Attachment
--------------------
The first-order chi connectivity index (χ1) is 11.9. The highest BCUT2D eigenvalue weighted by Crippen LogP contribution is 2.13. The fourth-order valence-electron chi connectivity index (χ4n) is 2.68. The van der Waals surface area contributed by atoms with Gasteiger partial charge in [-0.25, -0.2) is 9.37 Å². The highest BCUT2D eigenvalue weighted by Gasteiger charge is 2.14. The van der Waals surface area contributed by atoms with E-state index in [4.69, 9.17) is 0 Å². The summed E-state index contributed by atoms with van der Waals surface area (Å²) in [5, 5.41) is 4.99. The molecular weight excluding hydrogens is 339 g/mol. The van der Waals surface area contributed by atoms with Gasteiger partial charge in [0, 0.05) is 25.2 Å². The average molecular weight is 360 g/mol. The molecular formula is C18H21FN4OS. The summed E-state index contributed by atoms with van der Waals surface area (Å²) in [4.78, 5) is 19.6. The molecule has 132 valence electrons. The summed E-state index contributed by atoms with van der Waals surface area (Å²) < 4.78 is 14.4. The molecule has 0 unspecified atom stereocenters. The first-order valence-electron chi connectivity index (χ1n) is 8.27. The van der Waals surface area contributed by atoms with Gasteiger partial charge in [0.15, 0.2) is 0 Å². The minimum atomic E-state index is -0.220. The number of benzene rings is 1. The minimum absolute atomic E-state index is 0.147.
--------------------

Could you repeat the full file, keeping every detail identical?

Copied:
The first-order chi connectivity index (χ1) is 11.9. The highest BCUT2D eigenvalue weighted by Crippen LogP contribution is 2.13. The fourth-order valence-electron chi connectivity index (χ4n) is 2.68. The van der Waals surface area contributed by atoms with Gasteiger partial charge in [-0.25, -0.2) is 9.37 Å². The highest BCUT2D eigenvalue weighted by Gasteiger charge is 2.14. The van der Waals surface area contributed by atoms with E-state index in [4.69, 9.17) is 0 Å². The summed E-state index contributed by atoms with van der Waals surface area (Å²) in [5, 5.41) is 4.99. The molecular weight excluding hydrogens is 339 g/mol. The van der Waals surface area contributed by atoms with Gasteiger partial charge in [0, 0.05) is 25.2 Å². The average molecular weight is 360 g/mol. The molecular formula is C18H21FN4OS. The summed E-state index contributed by atoms with van der Waals surface area (Å²) in [4.78, 5) is 19.6. The molecule has 132 valence electrons. The summed E-state index contributed by atoms with van der Waals surface area (Å²) < 4.78 is 14.4. The molecule has 0 unspecified atom stereocenters. The first-order valence-electron chi connectivity index (χ1n) is 8.27. The van der Waals surface area contributed by atoms with Gasteiger partial charge in [0.15, 0.2) is 0 Å². The minimum atomic E-state index is -0.220. The number of benzene rings is 1. The minimum absolute atomic E-state index is 0.147.